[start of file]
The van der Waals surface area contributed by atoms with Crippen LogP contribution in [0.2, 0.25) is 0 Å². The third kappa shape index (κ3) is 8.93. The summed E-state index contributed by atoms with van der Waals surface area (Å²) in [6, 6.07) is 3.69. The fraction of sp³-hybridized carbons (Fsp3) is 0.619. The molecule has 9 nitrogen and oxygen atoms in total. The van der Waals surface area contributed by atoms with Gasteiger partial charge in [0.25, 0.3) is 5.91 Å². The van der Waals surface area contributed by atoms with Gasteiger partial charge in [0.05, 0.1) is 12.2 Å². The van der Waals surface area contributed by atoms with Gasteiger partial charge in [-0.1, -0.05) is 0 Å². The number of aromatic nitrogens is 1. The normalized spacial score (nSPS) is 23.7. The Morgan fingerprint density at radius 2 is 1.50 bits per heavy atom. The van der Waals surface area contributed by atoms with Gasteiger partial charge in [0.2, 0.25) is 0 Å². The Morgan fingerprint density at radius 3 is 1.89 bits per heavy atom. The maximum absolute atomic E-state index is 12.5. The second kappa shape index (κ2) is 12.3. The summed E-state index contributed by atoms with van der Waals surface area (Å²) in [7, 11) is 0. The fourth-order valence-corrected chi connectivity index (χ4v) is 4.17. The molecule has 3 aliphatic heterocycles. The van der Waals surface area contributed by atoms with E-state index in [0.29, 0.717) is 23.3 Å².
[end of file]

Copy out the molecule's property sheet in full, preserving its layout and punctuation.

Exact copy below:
The van der Waals surface area contributed by atoms with Crippen LogP contribution in [0.2, 0.25) is 0 Å². The third kappa shape index (κ3) is 8.93. The summed E-state index contributed by atoms with van der Waals surface area (Å²) in [6, 6.07) is 3.69. The fraction of sp³-hybridized carbons (Fsp3) is 0.619. The molecule has 9 nitrogen and oxygen atoms in total. The van der Waals surface area contributed by atoms with Gasteiger partial charge in [0.25, 0.3) is 5.91 Å². The van der Waals surface area contributed by atoms with Gasteiger partial charge in [0.05, 0.1) is 12.2 Å². The van der Waals surface area contributed by atoms with Gasteiger partial charge in [-0.1, -0.05) is 0 Å². The number of aromatic nitrogens is 1. The normalized spacial score (nSPS) is 23.7. The Morgan fingerprint density at radius 2 is 1.50 bits per heavy atom. The van der Waals surface area contributed by atoms with Gasteiger partial charge in [0.2, 0.25) is 0 Å². The Morgan fingerprint density at radius 3 is 1.89 bits per heavy atom. The maximum absolute atomic E-state index is 12.5. The second kappa shape index (κ2) is 12.3. The summed E-state index contributed by atoms with van der Waals surface area (Å²) in [7, 11) is 0. The fourth-order valence-corrected chi connectivity index (χ4v) is 4.17. The molecule has 3 aliphatic heterocycles. The van der Waals surface area contributed by atoms with E-state index in [0.29, 0.717) is 23.3 Å².